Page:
Essay on The Corrupt Bargain

707 WordsMar 22, 20133 Pages
When Andrew Jackson was denied presidency in 1824 due to “the corrupt bargain” between John Quincy Adams and Henry Clay, he was furious at the lack of democracy in the election system. He became determined to institute a new age of genuine democracy in America where the voice of the people wouldim being monarchal, Andrew Jackson was a very democratic president evidenced by his drive to give the people more representation and also his attempted transfer of power from the few to the many. To begin, Andrew Jackson was determined to get the people more representation in all branches of government. This was most likely because of the corrupt bargain that had so angered him due to the lack of democracy in the presidential election.…show more content…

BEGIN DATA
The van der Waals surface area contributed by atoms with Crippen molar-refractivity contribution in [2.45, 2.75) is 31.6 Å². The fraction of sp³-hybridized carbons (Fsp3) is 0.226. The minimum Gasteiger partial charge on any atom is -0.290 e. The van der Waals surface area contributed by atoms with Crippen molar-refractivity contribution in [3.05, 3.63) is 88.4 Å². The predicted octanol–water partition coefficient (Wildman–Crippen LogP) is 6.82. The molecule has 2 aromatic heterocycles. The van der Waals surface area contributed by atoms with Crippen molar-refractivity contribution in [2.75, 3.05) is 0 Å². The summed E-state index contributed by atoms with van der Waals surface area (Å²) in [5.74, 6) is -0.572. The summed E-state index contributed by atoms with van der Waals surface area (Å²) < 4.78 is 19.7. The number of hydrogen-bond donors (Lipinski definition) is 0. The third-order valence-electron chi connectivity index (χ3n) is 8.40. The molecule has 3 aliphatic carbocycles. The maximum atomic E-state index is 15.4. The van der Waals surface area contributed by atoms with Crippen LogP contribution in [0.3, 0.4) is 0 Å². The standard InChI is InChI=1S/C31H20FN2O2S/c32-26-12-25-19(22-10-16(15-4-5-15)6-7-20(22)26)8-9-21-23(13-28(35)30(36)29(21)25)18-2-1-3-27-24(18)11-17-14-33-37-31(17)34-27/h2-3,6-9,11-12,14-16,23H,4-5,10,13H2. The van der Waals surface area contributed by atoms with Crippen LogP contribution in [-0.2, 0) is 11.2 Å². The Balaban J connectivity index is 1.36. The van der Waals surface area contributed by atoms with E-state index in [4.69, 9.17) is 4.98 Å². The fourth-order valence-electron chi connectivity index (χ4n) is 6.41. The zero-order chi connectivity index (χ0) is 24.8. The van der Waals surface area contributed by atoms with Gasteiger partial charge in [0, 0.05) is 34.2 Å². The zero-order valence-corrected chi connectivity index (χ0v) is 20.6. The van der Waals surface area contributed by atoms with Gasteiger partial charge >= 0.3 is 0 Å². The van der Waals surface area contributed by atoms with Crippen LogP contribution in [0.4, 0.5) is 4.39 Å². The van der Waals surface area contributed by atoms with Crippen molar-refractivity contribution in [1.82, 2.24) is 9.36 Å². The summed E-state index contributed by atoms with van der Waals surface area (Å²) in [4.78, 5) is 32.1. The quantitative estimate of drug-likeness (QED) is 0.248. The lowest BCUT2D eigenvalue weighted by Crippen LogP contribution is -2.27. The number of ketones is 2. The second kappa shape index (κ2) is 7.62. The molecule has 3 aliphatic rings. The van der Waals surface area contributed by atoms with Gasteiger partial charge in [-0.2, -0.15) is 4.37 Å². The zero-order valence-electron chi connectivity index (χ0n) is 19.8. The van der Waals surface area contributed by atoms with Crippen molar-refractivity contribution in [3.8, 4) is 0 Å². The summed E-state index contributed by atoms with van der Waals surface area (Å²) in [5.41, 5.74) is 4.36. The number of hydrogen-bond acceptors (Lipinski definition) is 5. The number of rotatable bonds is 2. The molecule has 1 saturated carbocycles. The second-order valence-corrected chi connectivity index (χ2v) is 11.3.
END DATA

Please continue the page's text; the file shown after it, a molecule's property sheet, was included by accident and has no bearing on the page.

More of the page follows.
These statistics show Jefferson’s influence on many of the states in America which granted their people direct representation by allowing them to choose their own electoral candidates. Moreover, Andrew Jackson greatly facilitated the transfer of power from “the few” to “the many” in the US. In Jackson’s Bank Veto Message to Congress in July of 1832, he stated that the rich were monopolizing the country’s domestic exchange by “bending the acts of government to their selfish purposes.” (Document 4). Jackson argued that with so much money and power, the corrupt rich were influencing the government to allow them domination over the many people who could not match their authority. The few, selfish rich citizens felt no duty or responsibility to their country so they committed great evils to promote their own status. For this reason, Jackson wanted the Bank of the United States vetoed so that this corruption could be ended at once and the rich would not be able to use the Bank for their egotistic intents. The BUS had been standing since Alexander Hamilton proposed it in the early 1800s, so it was outlandish for Jackson to propose its veto, but he was truly doing it for the people. The following day after Jackson’s message, Daniel Webster issued a reply to it. In his reply, Webster claimed that Jackson was controlling the poor and arousing them against the rich (Document 5). While this does seem like an immoral action for one to
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